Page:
The 9 Best TV Shows Set in the 16th Century

The 16th century was a powerful time in history in the Western hemisphere. Western civilization was on the rise, with the Renaissance period bringing in many of the famous art pieces we know today – not to mention several advancements in science.

In this list of the best TV shows set in the 16th century, we home in on the people and events across Europe (and a little in the East – Korea, to be specific!), a lot of which have to do with the royal families that sat on their respective thrones.

Not only do we learn a little about history, but we also get a glimpse of life and times during this notable century.

The Spanish Princess, Starz (2020)

Following The White Queen and The White Princess, The Spanish Princess is the third installment of shows based on Philippa Gregory’s historical novels.

The titular Spanish princess is Catherine of Aragon, the daughter of the Spanish ruling monarchs, who we meet as a teenager on her way to England to marry then-heir apparent, Prince Albert.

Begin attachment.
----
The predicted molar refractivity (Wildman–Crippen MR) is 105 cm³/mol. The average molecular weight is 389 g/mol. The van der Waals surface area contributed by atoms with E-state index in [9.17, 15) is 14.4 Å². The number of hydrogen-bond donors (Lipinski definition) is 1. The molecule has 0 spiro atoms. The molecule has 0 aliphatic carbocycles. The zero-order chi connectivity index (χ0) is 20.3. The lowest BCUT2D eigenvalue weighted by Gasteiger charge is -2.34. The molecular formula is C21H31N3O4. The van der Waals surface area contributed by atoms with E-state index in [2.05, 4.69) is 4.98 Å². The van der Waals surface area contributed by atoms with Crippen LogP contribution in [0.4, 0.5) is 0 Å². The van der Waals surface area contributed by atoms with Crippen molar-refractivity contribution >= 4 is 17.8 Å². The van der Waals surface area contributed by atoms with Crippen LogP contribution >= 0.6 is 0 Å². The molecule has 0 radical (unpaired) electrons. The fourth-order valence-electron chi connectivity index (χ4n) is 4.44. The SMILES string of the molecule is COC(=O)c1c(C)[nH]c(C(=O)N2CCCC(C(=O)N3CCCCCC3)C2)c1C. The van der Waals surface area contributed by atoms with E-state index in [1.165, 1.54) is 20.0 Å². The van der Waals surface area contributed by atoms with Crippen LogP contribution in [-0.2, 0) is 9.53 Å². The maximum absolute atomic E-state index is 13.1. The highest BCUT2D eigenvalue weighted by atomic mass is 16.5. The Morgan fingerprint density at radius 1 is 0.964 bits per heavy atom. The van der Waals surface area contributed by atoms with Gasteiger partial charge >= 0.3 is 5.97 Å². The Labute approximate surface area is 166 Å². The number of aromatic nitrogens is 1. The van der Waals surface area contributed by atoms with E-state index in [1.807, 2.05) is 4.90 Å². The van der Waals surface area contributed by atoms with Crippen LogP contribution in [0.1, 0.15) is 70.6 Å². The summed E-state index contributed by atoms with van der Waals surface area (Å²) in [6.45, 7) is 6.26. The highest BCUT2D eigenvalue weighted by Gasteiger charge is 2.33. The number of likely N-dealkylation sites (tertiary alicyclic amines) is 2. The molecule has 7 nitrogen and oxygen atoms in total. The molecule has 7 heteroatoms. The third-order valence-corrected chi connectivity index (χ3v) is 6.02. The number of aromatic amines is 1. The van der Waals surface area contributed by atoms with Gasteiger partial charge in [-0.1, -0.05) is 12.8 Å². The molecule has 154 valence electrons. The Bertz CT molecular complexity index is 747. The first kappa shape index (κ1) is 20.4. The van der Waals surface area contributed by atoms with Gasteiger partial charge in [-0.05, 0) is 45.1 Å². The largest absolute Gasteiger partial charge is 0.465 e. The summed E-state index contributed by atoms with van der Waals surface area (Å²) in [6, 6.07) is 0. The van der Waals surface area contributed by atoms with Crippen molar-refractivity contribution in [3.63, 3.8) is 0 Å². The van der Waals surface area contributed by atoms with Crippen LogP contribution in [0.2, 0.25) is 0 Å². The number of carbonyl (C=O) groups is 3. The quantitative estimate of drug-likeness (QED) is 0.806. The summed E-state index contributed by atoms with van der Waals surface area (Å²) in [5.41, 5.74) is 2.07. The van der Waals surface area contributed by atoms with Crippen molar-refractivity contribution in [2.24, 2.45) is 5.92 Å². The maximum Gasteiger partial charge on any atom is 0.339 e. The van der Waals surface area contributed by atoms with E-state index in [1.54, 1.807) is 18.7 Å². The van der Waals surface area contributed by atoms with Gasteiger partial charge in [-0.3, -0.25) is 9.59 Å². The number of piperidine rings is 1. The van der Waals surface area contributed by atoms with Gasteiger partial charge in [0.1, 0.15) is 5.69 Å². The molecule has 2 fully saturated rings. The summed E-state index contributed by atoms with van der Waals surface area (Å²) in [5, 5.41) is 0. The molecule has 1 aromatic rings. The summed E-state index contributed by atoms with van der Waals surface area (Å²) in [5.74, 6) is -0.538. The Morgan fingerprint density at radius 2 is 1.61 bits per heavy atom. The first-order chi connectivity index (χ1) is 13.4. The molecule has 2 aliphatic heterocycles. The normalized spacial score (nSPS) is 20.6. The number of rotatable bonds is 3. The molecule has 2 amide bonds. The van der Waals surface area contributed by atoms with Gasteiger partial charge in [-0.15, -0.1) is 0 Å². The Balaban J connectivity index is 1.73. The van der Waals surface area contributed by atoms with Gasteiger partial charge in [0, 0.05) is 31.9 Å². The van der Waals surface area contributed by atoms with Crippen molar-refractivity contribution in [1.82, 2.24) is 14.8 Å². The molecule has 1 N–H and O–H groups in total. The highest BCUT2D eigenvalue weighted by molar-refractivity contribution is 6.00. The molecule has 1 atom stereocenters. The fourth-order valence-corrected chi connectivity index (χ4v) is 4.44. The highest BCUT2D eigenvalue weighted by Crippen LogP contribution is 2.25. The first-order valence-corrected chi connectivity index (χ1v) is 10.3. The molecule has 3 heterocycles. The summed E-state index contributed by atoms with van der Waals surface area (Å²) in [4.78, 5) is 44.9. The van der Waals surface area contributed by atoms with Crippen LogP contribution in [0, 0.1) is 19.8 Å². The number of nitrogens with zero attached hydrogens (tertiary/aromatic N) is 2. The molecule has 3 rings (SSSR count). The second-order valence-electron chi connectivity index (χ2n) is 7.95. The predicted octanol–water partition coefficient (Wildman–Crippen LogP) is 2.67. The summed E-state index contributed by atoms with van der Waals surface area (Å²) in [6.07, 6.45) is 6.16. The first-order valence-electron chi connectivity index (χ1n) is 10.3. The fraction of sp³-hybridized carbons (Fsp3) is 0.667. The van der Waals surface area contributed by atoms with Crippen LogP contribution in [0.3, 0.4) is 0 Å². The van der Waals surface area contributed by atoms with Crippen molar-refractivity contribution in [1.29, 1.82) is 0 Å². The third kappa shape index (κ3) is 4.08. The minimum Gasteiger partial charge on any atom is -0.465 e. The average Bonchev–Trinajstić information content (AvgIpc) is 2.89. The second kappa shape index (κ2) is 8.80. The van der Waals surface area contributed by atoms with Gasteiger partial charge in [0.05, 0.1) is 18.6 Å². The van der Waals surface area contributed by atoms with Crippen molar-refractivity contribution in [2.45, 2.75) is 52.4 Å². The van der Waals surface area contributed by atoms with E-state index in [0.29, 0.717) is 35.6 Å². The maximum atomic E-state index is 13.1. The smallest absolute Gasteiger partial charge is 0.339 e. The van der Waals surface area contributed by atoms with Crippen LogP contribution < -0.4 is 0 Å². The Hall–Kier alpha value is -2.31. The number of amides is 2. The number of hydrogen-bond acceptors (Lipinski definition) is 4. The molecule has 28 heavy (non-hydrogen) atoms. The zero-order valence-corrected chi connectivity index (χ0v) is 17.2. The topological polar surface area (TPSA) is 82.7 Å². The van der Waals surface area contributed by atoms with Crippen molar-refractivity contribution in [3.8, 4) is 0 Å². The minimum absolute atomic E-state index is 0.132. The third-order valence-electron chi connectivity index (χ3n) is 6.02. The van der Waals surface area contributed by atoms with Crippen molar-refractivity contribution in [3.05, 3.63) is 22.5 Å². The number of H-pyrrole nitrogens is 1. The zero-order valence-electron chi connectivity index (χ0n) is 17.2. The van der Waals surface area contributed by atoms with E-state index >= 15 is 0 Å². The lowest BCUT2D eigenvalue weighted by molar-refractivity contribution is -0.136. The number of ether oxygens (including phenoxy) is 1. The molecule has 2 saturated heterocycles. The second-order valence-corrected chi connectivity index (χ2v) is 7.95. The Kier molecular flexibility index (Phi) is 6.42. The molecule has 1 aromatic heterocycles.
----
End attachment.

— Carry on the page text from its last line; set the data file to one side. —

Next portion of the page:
However, when Albert succumbs to illness soon after, Catherine must find a way to once again secure the alliance between England and Spain – a plan that then brings Prince Henry, Albert’s younger brother, into the picture.

Wolf Hall, BBC Two (2015)

Whether in fiction or in real life, it’s no secret that a monarch has a few trusted advisers they keep close – those who they seek advice from so they can rule with their version of “proper”.

For King Henry VIII, one of those advisers was Thomas Cromwell.

Wolf Hall is set against the backdrop of Henry VIII’s ambition to father a male heir through the annulment of one marriage and the start of another to Anne Boleyn.

Cromwell, on his rise through Henry’s court of advisers, plays a central role but it comes at a steep cost.

A Discovery of Witches Season 2, Sky One/Sky Max (2018 – 2022)

A Discovery of Witches follows the story of Diana Bishop, a historian and witch working at Oxford.